I.L. Hampstead

(Aug. 2, 2003)

Came across this by ax. What the hellís this about ... never heard of the guy. We all know from the bible that thereís no recincarn., so why waste tiem.

Sue T. midwestbelle12546@hwya.newt

(Aug. 12, 2003)

Anyone read Allen Ginsberg?! Now thats ptry u cn read & get somethn out of (currently staying w frd in Hung)

Orbit X.

(Aug. 16, 2003)

Is this another tongue-in-cheek smart-ass attack on George W. Bush? Iím thoroughly disgusted with all these gophers attacking a pres. thatís done so much for the country

Carmen Miranda Spiros, Ft. Lauderdale

(Aug. 19, 2003)

Yea! Letís have Dubya, Billy & Michael in a tv slam competition!!!

Boone S. Parker

(Aug. 29, 2003)

As they say ... millions of flies ... err ... a few thousand ... canít be wrong

Lynn E. Brownington

(Nov. 24, 2003)

There is no challenge??? Hmmm... poetry & challenge... seems like conradictories. Bizarre how the snobs have to attach a challenge to something as natural as art, poetry, etc., just to set themselves apart from others. It calls to mind the "secret handshake" or the "password" to a club most people would rather not be a part of to begin with.
No sour grapes here. Just an eyeroll and herty chuckle at the Elias Spingsteens of the world. No doubt, he's been on a mission to set himself apart from the common-man popstar of the same last name ever since he first heard the question "Hey, are you related to...?"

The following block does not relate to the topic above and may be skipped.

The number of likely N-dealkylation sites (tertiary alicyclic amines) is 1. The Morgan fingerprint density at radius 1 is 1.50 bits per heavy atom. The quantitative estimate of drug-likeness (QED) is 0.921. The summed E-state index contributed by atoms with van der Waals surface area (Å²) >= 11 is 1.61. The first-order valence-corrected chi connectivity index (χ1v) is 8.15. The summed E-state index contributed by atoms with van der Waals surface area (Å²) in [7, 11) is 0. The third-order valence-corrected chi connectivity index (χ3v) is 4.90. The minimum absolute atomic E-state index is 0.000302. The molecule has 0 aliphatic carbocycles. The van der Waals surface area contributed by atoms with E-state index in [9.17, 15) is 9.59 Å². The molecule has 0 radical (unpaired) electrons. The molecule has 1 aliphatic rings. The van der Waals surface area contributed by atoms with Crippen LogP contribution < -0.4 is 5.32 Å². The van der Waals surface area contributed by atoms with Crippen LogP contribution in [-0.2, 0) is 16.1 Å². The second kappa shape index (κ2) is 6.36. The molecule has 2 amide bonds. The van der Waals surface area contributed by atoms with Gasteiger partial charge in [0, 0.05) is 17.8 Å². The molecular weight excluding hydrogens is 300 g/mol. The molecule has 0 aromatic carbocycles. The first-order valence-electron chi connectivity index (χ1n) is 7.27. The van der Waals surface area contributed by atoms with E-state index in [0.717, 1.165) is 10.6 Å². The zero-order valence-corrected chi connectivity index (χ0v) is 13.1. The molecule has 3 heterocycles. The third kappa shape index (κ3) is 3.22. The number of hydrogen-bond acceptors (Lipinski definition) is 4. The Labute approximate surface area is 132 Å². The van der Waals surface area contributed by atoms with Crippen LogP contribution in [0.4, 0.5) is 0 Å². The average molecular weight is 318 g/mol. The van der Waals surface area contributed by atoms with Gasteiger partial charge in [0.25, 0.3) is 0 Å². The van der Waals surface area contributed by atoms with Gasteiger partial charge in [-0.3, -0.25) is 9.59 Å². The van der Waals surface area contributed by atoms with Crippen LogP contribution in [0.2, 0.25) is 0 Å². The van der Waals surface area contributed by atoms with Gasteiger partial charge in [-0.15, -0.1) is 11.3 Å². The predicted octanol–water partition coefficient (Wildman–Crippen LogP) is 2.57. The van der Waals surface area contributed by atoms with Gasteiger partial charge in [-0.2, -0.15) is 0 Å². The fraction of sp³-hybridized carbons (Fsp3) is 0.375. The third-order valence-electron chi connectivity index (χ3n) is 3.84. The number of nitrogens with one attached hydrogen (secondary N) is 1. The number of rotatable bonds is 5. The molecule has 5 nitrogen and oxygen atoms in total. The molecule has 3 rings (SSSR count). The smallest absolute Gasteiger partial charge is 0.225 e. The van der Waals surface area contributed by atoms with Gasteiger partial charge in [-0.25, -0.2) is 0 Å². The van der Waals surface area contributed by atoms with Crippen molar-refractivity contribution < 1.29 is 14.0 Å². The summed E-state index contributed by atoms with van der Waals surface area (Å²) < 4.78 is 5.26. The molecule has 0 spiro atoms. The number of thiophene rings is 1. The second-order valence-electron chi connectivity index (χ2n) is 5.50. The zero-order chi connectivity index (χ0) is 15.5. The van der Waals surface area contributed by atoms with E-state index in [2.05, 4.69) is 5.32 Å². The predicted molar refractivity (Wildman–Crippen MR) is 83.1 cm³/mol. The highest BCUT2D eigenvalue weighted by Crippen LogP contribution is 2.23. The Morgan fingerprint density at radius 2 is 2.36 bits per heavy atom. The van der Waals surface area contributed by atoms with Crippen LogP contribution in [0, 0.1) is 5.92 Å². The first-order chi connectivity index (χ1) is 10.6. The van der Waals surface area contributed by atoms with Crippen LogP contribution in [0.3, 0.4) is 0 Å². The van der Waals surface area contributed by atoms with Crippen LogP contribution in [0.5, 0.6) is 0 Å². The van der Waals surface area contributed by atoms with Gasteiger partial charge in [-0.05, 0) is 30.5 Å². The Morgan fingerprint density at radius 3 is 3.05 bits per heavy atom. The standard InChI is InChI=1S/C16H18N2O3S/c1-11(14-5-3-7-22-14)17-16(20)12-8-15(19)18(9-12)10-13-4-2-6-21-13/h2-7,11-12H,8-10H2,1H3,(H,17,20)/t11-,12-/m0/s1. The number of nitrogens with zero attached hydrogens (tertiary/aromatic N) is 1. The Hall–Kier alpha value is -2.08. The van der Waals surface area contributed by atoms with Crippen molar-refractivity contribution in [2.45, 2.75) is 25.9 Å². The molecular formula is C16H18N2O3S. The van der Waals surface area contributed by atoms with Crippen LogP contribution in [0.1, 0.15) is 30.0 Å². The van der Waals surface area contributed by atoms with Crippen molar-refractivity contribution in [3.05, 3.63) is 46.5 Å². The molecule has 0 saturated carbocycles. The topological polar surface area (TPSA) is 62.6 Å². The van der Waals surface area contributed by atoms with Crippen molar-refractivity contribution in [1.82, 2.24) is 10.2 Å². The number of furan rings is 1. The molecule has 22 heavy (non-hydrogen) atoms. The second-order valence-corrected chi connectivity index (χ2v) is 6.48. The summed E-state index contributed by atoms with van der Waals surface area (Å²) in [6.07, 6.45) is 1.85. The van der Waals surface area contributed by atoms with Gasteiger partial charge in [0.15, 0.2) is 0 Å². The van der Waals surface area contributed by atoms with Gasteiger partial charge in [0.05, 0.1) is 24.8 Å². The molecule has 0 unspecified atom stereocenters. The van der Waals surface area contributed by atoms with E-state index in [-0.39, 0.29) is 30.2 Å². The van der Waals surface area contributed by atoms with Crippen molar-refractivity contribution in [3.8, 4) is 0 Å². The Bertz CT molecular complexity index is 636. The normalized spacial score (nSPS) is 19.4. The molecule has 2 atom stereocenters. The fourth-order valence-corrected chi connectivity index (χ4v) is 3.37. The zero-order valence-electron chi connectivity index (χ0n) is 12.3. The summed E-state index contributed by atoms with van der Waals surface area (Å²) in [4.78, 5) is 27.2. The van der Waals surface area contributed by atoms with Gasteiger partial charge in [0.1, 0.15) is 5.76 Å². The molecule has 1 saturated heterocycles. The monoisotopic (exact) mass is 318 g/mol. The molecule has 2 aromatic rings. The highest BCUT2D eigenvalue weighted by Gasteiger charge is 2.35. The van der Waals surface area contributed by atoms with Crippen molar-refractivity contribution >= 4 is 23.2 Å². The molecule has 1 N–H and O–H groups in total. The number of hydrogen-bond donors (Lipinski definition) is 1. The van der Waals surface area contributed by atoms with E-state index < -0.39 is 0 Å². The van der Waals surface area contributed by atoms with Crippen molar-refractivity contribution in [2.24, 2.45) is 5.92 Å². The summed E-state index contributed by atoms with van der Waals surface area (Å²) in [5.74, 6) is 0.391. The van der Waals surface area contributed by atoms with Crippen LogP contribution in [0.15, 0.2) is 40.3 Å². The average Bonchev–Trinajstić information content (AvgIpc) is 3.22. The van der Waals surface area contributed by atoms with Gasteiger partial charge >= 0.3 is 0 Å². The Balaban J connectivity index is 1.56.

Follow your bliss...


(March 4, 2004)

I personally find Mr. Collins' poetry to be refreshing in a day and age where everyone is attacked who hold to simple beliefs. Besides, poetry is personal and beautiful and who am I to diminish the importance of anyone being willing to open up to others. I applaud Mr. Collins for his honesty.

D. Frake

(April 26, 2004)

This man writes to the people not to some self-important panel of cryptic intelectuals.

Billy Collins opens minds without flying over his readers' heads. He leads his audience on a nearly free associative journey, taking imaginative, thrilling leaps without sacrificing coherence, and he brings us to those delightful spaces between the ordinary that we gloss over routinely.

Jason Larsen

(April 27, 2004)

Happened to stop by this "controversy" by accident. I suppose it's all about where you set your standards. To me, reading Collins is sort of like eating at MacDonald's: it's convenient, it's fast, it's relatively cheap, you get your carbos but not all that much else. Well, this may be a bit unfair... But please don't come down too hard on people who prefer better food... It's not a crime to use one's brain and dare to be a little more intellectual Ė a little more picky.

Heather Doolittle

(May 27, 2004)

Billy Collins is accessible--he enters your mind with hum drum everyday tasks/thoughts and manages, before he leaves you, to make you think about them as well as your view of things in some new way--maybe only a small way--but a new way. As a teacher myself, his poetry about teaching is spot on and really makes one think about how and who we teach, what we teach, and why we teach. Plus, he likes jazz.

Mary L. Perkins

(August 18, 2004)

Comments: Basically, as you see it, the poet's glaring faults are that he is, "pleasant, easy and funny."